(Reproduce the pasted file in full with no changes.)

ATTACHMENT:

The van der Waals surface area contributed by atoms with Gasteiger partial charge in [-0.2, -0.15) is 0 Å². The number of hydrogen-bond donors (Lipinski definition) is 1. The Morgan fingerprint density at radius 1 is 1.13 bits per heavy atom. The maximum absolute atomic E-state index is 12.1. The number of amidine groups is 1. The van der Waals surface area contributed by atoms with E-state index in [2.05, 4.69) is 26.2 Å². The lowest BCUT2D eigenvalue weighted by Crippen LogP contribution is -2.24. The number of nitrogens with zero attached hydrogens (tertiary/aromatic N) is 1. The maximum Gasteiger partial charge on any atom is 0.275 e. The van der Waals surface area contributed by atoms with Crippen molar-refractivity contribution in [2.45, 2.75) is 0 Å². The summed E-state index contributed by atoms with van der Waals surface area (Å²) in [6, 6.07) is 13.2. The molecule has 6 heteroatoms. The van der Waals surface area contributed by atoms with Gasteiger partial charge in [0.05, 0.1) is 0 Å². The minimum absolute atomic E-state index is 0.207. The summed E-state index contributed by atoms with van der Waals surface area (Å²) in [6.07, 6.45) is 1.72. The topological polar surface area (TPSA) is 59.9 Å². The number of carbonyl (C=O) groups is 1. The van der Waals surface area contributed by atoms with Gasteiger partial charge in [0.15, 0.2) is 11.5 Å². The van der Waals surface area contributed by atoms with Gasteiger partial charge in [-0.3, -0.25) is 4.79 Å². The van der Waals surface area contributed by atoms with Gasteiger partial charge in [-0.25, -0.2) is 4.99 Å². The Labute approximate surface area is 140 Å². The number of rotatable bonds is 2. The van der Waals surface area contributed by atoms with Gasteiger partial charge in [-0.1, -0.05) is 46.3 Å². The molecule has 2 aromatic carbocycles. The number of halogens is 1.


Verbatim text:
The van der Waals surface area contributed by atoms with Gasteiger partial charge in [-0.2, -0.15) is 0 Å². The number of hydrogen-bond donors (Lipinski definition) is 1. The Morgan fingerprint density at radius 1 is 1.13 bits per heavy atom. The maximum absolute atomic E-state index is 12.1. The number of amidine groups is 1. The van der Waals surface area contributed by atoms with E-state index in [2.05, 4.69) is 26.2 Å². The lowest BCUT2D eigenvalue weighted by Crippen LogP contribution is -2.24. The number of nitrogens with zero attached hydrogens (tertiary/aromatic N) is 1. The maximum Gasteiger partial charge on any atom is 0.275 e. The van der Waals surface area contributed by atoms with Crippen molar-refractivity contribution in [2.45, 2.75) is 0 Å². The summed E-state index contributed by atoms with van der Waals surface area (Å²) in [6, 6.07) is 13.2. The molecule has 6 heteroatoms. The van der Waals surface area contributed by atoms with Gasteiger partial charge in [0.05, 0.1) is 0 Å². The minimum absolute atomic E-state index is 0.207. The summed E-state index contributed by atoms with van der Waals surface area (Å²) in [6.07, 6.45) is 1.72. The topological polar surface area (TPSA) is 59.9 Å². The number of carbonyl (C=O) groups is 1. The van der Waals surface area contributed by atoms with Gasteiger partial charge in [0.15, 0.2) is 11.5 Å². The van der Waals surface area contributed by atoms with Gasteiger partial charge in [-0.3, -0.25) is 4.79 Å². The van der Waals surface area contributed by atoms with Gasteiger partial charge in [-0.25, -0.2) is 4.99 Å². The Labute approximate surface area is 140 Å². The number of rotatable bonds is 2. The van der Waals surface area contributed by atoms with Gasteiger partial charge in [-0.1, -0.05) is 46.3 Å². The molecule has 2 aromatic carbocycles. The number of halogens is 1.